Advanced Laser Diagnostics for Quantitative Species Measurements in Turbulent Combustion
Small Business Information
1570 Pacheco St Suite E-11, Santa Fe, NM, 87505
Dr Daniel J. Kane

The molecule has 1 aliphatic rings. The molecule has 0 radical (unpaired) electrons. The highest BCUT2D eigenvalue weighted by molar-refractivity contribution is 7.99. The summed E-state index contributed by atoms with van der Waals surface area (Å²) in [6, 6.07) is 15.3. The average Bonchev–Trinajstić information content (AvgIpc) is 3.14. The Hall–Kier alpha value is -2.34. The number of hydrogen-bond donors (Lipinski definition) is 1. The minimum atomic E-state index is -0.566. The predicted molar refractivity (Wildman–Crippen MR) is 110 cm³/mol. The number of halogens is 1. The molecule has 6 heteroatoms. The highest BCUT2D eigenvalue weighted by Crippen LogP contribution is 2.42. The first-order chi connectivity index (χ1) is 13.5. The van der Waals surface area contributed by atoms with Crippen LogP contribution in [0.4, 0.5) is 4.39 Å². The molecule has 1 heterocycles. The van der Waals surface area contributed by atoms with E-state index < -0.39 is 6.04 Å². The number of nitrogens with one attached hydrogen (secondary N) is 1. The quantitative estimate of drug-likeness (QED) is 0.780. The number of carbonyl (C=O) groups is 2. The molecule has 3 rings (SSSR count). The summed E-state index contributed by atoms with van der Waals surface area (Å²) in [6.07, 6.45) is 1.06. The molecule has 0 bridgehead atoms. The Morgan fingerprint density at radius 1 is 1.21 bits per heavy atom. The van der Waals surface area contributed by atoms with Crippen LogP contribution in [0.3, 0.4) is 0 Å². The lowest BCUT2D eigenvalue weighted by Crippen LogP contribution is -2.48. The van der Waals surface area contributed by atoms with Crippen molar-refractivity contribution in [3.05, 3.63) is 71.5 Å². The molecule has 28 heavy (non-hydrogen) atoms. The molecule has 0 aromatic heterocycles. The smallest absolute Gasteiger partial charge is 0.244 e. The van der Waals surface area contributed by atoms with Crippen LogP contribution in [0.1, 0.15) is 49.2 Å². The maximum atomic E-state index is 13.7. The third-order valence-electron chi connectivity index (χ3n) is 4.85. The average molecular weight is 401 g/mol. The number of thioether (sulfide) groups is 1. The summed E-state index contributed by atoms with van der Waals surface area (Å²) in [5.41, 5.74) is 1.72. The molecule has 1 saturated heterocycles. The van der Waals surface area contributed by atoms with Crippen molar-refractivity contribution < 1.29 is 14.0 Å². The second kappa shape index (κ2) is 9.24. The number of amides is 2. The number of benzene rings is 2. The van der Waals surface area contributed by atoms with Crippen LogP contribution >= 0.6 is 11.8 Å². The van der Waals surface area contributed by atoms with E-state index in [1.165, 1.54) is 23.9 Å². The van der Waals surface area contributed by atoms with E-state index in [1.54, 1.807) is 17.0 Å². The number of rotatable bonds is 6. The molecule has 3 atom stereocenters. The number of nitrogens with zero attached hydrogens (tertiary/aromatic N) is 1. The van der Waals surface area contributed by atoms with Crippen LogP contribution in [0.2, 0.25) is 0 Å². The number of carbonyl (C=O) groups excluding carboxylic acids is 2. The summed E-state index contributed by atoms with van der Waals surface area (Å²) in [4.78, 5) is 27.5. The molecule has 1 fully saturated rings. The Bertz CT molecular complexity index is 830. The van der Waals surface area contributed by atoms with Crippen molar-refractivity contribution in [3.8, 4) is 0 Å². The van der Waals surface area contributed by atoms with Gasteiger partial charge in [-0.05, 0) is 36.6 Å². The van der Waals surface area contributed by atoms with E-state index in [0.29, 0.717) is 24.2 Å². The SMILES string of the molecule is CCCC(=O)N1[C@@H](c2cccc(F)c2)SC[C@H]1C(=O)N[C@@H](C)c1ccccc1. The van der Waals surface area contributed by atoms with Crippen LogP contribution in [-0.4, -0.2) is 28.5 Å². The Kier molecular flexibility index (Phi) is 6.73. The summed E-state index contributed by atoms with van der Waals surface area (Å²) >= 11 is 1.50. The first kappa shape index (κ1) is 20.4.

AbstractJet engines and other turbine combustors operate at high pressures, with turbulence length and time scales on the order of 100 um and 100 us. Accurate experimental characterization of turbulent reacting flows is critical for validating computational fluid dynamics and chemistry codes used in the design of advanced turbine combustors. Laser-based diagnostics are typically used to characterize velocity, temperature, and concentrations of key chemical species in flames. However, most diagnostics in current use are not capable of resolving all of the time and length scales of interest. We propose to develop new diagnostic tools and techniques that take advantage of the characteristics of high-power, ultrashort pulse, mode-locked Ti:sapphire lasers. Phase I emphasis will be placed on the development of a spatially resolved pump-probe absorption technique to determine absolute number densities of the free radical CH, a key trace species in flames. Further Phase I work will study the use of picosecond degenerate-four-wave-mixing (DFWM) for CH number density measurements. This background-free technique promises to have greater sensitivity than absorption based techniques. Measurement of OH and NO using these techniques will require the third harmonic of Ti:sapphire. Determining the design for laser systems to measure these trace species will lay the foundation for the Phase II effort.
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